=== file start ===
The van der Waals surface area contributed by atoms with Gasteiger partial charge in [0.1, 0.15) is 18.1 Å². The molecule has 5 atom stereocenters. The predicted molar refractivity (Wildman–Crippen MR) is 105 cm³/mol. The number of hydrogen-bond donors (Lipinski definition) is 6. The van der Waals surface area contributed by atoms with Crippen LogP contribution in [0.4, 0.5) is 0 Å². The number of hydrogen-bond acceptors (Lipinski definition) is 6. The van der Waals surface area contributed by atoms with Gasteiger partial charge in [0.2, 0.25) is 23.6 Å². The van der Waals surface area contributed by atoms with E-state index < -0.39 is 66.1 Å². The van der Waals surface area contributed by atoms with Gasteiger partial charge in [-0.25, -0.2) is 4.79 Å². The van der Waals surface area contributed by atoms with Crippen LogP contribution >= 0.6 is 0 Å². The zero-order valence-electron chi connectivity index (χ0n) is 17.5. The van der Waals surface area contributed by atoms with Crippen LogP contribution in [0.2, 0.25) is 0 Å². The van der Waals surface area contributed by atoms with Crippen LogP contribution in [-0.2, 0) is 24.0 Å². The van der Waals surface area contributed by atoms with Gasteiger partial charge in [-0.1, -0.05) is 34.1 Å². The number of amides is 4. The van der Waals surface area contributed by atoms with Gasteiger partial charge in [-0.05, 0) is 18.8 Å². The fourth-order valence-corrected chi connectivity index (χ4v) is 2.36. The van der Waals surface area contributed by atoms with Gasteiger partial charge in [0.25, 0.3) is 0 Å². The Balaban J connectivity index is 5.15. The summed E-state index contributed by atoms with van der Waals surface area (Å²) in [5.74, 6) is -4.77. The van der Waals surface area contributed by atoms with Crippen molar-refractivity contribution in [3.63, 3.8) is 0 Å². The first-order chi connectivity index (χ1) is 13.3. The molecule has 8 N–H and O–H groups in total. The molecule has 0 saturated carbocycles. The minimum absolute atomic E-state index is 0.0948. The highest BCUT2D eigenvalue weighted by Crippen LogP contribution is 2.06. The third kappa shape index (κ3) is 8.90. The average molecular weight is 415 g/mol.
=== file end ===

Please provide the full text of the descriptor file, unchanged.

The van der Waals surface area contributed by atoms with Gasteiger partial charge in [0.1, 0.15) is 18.1 Å². The molecule has 5 atom stereocenters. The predicted molar refractivity (Wildman–Crippen MR) is 105 cm³/mol. The number of hydrogen-bond donors (Lipinski definition) is 6. The van der Waals surface area contributed by atoms with Crippen LogP contribution in [0.4, 0.5) is 0 Å². The number of hydrogen-bond acceptors (Lipinski definition) is 6. The van der Waals surface area contributed by atoms with Gasteiger partial charge in [0.2, 0.25) is 23.6 Å². The van der Waals surface area contributed by atoms with E-state index < -0.39 is 66.1 Å². The van der Waals surface area contributed by atoms with Gasteiger partial charge in [-0.25, -0.2) is 4.79 Å². The van der Waals surface area contributed by atoms with Crippen LogP contribution >= 0.6 is 0 Å². The zero-order valence-electron chi connectivity index (χ0n) is 17.5. The van der Waals surface area contributed by atoms with Crippen LogP contribution in [0.2, 0.25) is 0 Å². The van der Waals surface area contributed by atoms with Crippen LogP contribution in [-0.2, 0) is 24.0 Å². The van der Waals surface area contributed by atoms with Gasteiger partial charge in [-0.1, -0.05) is 34.1 Å². The number of amides is 4. The van der Waals surface area contributed by atoms with Gasteiger partial charge in [-0.05, 0) is 18.8 Å². The fourth-order valence-corrected chi connectivity index (χ4v) is 2.36. The van der Waals surface area contributed by atoms with Gasteiger partial charge in [0.25, 0.3) is 0 Å². The Balaban J connectivity index is 5.15. The summed E-state index contributed by atoms with van der Waals surface area (Å²) in [5.74, 6) is -4.77. The van der Waals surface area contributed by atoms with Crippen molar-refractivity contribution in [3.63, 3.8) is 0 Å². The first-order chi connectivity index (χ1) is 13.3. The molecule has 8 N–H and O–H groups in total. The molecule has 0 saturated carbocycles. The minimum absolute atomic E-state index is 0.0948. The highest BCUT2D eigenvalue weighted by Crippen LogP contribution is 2.06. The third kappa shape index (κ3) is 8.90. The average molecular weight is 415 g/mol.